There was a gag making the rounds last Passover, a mock announcement that proclaimed: “As you gather around your Passover seders next week, please remember there are a group of Jews who will have nothing to eat this Pesach…they are called Ashkenazim.” A year later, this joke is obsolete.

Having “nothing to eat” refers to the Ashkenazi custom of refraining from eating kitniyot (legumes) during Passover. Kitniyot include beans, buckwheat, caraway, cardamom, corn, edamame, fennel seeds, fenugreek, green beans, lentils, linseed (flaxseed), millet, mustard, peas, poppy seeds, rapeseed, rice, sesame seeds, soybeans and sunflower seeds. Peanuts were OK with some rabbis as long as the peanuts had kosher certification and no chametz was involved in their preparation.

Now the bean ban has been lifted, at least for Conservative Jews.

The kitniyot controversy harks back to medieval times. Ashkenazi rabbis decided that eating kitniyot should be prohibited because their similarity to chametz might confuse people. It’s a little more complicated, but that’s the gist. Thus, cutting out kitniyot became the minhag (custom) among Ashkenazi Jews.

Everything changed, to the surprise of many, in December 2015. The Rabbinical Assembly (RA), the international association of Conservative rabbis, issued two responsa explaining that it is kosher for Conservative Jews to enjoy kitniyot, from beans to sunflower seeds, for all eight days of Passover. The RA emphasized that they were not insisting that people eat kitniyot, but were offering an explanation as to why it’s OK if they do.

“The custom of not eating kitniyot on Pesach was first mentioned in France and Provence in the 13th century,” writes Rabbi David Golinkin, president and rector of the Schechter Institute of Jewish Studies in Jerusalem, in his responsum. “From there it spread to various countries and the list of prohibited foods continued to expand. Nevertheless, the reason for the custom was unknown and, as a result, rabbis invented at least 10 different explanations. For example, chametz sounds like chimtzei (hummus, or chickpeas); if we allow kitniyot porridge we will eat grain porridge because both are cooked in a pot; rice and kitniyot are sometimes mixed with wheat. The large number of explanations for not eating kitniyot proves that no one knew the real reason.”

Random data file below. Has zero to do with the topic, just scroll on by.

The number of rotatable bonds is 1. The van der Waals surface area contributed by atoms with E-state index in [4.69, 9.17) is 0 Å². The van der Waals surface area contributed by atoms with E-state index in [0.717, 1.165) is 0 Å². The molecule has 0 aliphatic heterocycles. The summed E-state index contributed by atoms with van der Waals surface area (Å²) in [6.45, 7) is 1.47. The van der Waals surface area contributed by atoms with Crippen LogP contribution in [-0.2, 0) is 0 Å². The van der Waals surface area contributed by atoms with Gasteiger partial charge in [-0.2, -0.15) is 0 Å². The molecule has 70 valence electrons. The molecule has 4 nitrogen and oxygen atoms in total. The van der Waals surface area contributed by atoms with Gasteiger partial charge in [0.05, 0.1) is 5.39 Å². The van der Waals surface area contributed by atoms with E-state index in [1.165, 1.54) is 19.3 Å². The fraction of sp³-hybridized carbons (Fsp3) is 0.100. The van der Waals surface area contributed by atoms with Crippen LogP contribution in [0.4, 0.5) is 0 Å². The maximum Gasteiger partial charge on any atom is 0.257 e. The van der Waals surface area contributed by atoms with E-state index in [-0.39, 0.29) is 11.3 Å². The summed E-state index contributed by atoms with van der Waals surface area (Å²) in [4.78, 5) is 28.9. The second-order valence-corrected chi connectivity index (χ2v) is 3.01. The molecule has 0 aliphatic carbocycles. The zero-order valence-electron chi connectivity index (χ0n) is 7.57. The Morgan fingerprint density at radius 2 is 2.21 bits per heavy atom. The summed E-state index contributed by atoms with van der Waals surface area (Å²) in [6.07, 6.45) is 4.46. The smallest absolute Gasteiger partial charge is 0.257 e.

“There are many good reasons to do away with this particular custom,” adds the rabbi, who heads the committee on Jewish law of the RA in Israel.  “It detracts from the joy of the holiday by limiting the number of permitted foods. It causes exorbitant price hikes. It emphasizes the insignificant (legumes) and ignores the significant (chametz from the five kinds of grain). It causes people to scoff at the commandments; if we observe this custom that has no purpose, there is no reason to observe other commandments. And, finally, in Israel it causes unnecessary divisions between Ashkenazim and Sephardim.”

Wow, just like that. After 31 years of holding seders in our home, I can now contemplate adding rice to my chicken soup. Or can I? After all, it’s hard to break a habit, or custom, which for many years has been integral, if not inconvenient, to the celebration of Passover.

You know things have changed when Manischewitz comes out with a kosher for Passover line of products called Kitni, products including tahini, rice and lentils.

I asked some people how they felt about this new minhag. “Go for it,” my friend Stanley suggests. “I was sitting around the table last Shabbat discussing this issue. One person asked, ‘What is lost?’ In my humble opinion, not much. The tradition is half as old as the holiday. It’s not chametz. Period.” As a vegetarian, he notes, “All one can eat for protein during the holiday is eggs and cheese. And, for variety, cheese and eggs. Being able to eat beans, etc., opens up a whole world of options.”

“Let’s not rush into this,” was my husband’s response. I’m OK with that. It feels a little weird to contemplate consuming kitniyot at our seder. Not, the RA would say, that there’s anything wrong with that. Rabbi Amy Levin, who co-authored one of the responsa, was quoted in a recent article in The Forward. “I hear everything from, ‘Yes, we’ve already been sort of kind of playing with this already,’ to ‘Thank you, we’ve been wondering if we could do this,’ to, ‘I agree with you, but I don’t know if I could do this in my kitchen,’ to, ‘I’d be afraid that my seder guests might have a problem.’”

“The only reason to observe this custom,” asserts Rabbi Golinkin, “is the desire to preserve an old custom.” For some, that might be good enough. “Custom is often the initiative of the grassroots,” Rabbi Levin explains. “I have pots and dishes that were my grandmother’s. I don’t know if I’m putting lentils in my grandma’s pot. I’ll make lentils in mine. Because it’s kishkes, it’s this gut reaction to things. The gut reaction to things is very important in our tradition. It shouldn’t all be cerebral.”

Finally, my friend Marty adds his two shekels: “Interesting that at one point in time some rabbis thought that coffee beans were kitniyot. I can deal with no rice and beans for a week, but would never give up coffee.”

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